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I won’t go into too much detail. I can’t even say exactly what happened as rumors are still flying around. But I will give you my point-of-view as to my first experience being near a shooting.

It was after my old high school’s homecoming. There was an after-party at a local club. Not considering this club’s egregious reputation of violence and shootings and against my better judgment, I went down there to check it out. I figured two years ago, nothing happened at the after-party I went to then or the year after. So, I went.

In mere minutes of my arrival, a fight broke out where a young man jumped another young man outside of the building. The victim left in a huff. Moments later, two young women threw down. This also happened out in the open. I heard one of them was pepper sprayed. They two ended up leaving the club. So far, this looks like it will be a fun night.

Soon after, cops arrived to make sure nothing else went down. I never thought I would be glad to see them considering the overall tumultuous relationship with the black community, especially in recent weeks. Still, I should’ve left as I had a sinking feeling in my stomach that the worst was yet to come. Unresolved fights don’t always go away quietly. But no. I had to stick around. So, I did.

All seemed cool for about a half-hour. I chilled and talked to some friends. I listened to the music blasting in the back room. But that wouldn’t be the only thing blasting that night.

Suddenly, shots rang out. Naturally, everyone panicked and ran like hell, myself included to keep from getting trampled to death. I took cover through an open door that led to the woman’s restroom.

After a few minutes, I walked out into the open room where there was a dance platform. Glass bottle shards were scattered all over the floor. There were puddles of beer and liquor here and there. A couple of chairs were turned over. The front door was locked. So, I went out the back way where several people were. There, I was told that the shots came from outside. However, over the weekend, my cousin – who was also at the club – told me that he dodged a bullet. Literally. A shot penetrated the wall and whizzed through his shirt grazing him. Luckily, he’s fine, but I’m sure he won’t forget his brush with (possible) death.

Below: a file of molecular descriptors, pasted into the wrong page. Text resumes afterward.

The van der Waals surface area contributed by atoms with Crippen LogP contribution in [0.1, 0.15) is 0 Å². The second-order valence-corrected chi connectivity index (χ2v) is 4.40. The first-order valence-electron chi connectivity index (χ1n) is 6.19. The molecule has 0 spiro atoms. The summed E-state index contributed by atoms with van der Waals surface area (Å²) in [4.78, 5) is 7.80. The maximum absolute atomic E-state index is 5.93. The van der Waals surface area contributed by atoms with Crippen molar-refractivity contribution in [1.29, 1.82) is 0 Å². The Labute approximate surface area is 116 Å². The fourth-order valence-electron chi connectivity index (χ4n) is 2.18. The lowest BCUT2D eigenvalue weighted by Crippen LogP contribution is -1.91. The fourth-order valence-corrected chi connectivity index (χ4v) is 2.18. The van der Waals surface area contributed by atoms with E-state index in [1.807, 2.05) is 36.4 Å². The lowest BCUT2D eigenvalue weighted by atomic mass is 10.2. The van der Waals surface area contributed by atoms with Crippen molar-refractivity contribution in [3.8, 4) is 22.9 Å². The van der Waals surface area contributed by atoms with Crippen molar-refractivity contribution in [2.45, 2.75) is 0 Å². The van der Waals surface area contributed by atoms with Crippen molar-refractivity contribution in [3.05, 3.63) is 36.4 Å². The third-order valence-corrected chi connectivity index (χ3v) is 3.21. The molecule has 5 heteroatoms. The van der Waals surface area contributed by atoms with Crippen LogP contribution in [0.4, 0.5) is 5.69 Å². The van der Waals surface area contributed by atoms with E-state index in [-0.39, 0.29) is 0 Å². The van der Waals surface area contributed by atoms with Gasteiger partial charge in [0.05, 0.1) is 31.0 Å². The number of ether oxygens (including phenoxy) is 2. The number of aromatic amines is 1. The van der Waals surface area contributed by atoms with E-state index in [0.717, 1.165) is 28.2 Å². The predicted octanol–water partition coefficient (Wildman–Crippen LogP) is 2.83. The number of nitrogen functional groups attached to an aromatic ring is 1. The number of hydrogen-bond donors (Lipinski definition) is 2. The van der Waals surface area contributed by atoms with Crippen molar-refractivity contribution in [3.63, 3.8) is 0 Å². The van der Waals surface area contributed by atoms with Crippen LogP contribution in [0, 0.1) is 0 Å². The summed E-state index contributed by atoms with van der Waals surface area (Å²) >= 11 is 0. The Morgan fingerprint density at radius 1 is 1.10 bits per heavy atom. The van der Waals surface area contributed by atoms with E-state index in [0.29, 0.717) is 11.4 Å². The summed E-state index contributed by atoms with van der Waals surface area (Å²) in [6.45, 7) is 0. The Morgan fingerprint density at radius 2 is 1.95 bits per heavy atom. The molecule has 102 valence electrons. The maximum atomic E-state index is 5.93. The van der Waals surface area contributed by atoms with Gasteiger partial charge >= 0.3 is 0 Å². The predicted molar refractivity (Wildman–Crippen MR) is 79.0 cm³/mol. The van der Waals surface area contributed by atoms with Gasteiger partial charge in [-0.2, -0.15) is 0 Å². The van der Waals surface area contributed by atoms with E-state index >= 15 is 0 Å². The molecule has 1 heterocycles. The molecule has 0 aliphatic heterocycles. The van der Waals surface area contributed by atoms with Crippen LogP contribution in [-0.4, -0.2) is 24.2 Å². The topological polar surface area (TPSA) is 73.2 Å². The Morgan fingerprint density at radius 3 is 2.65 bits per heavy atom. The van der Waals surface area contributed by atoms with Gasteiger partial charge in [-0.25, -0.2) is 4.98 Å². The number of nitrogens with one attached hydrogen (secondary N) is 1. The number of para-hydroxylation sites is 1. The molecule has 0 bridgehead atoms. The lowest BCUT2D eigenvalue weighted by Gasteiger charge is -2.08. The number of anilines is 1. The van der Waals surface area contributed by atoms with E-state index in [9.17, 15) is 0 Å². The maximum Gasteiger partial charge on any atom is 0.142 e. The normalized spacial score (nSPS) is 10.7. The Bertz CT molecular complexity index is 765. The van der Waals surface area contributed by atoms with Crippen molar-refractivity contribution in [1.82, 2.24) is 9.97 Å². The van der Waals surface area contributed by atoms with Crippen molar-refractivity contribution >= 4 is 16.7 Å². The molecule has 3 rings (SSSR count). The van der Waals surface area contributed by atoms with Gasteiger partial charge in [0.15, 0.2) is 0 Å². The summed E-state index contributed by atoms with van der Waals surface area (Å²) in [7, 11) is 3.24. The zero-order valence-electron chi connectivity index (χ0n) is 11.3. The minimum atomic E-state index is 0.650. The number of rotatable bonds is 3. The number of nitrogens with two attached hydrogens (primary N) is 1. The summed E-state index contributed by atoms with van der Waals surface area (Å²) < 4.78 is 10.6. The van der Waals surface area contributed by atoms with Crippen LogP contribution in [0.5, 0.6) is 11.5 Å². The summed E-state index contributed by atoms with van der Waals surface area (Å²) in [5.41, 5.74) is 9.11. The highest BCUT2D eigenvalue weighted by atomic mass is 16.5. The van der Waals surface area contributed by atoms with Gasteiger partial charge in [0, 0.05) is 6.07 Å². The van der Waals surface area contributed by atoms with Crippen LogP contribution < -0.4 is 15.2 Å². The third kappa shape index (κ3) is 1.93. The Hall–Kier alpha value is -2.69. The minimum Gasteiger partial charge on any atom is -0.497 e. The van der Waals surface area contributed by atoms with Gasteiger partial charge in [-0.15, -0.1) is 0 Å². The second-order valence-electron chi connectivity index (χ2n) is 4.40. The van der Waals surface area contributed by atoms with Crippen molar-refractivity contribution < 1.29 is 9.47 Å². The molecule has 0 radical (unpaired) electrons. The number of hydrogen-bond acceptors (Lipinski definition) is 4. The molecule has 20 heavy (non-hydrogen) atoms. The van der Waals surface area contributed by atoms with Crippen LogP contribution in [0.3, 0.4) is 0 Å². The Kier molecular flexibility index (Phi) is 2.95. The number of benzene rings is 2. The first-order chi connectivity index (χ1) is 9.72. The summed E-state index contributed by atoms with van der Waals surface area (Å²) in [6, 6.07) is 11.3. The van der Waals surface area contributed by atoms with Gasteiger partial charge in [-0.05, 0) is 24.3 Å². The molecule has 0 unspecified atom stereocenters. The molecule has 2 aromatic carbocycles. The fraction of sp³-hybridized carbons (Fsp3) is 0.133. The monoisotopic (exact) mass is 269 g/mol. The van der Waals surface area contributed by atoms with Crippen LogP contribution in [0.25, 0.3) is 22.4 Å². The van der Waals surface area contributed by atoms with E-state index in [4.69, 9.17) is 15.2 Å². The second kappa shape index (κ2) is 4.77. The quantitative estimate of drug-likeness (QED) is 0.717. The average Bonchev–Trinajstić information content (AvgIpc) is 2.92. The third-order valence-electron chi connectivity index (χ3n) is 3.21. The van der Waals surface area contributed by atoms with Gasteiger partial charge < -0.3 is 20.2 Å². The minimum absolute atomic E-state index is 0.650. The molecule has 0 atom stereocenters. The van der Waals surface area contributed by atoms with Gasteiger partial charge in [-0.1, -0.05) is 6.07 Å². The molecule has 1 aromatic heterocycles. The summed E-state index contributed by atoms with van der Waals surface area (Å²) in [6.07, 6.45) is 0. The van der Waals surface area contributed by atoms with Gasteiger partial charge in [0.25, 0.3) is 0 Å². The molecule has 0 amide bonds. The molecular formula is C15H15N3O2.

It was revealed that the young man who was jumped earlier came back for revenge. But the guy who jumped him left. That didn’t matter. It also didn’t matter that were were cops present. Somebody had to pay, and pay dearly.

Rumors abound that at anywhere from one to five people were hit. Some say one person died. Some say the victims were the young man’s relatives. More will be revealed in this week’s local newspaper, that I will pleasantly avoid.

I admit that after I got home, I was still shaken. It was my first time being close to an actual shooting. Even now, I’m still in disbelief and still a little anxious.

The young man was obviously pissed off enough to take his rage out on someone or as many people as possible. It’s nonsense, but that is the dark side of humanity, and he succumbed to it. It’s a testament to the toxicity of this nation’s affection for guns that want to deny its true existence.

This is by NO MEANS an exclusive part of black culture that’s constantly excused in order to continue oppressive law enforcement against the black community. Black folks do not ‘worship’ violence, nor do they ignore it. We’ve been fighting to stop violence in our neighborhoods for years, and even though violent crime has decreased in recent years, we’re still out on the front lines, because the job is still far from over.

The shooter felt disrespected which meant a lot to him. When he lost it, he lost it. If he wasn’t going to get respect, what makes anyone else deserving of theirs?

That Friday night reminded me that gun violence can happen anytime, anywhere. The incident shows that power, protection, fear and respect is falsely but overly forced through the means of a loaded barrel with the finger on the trigger aimed at human beings.

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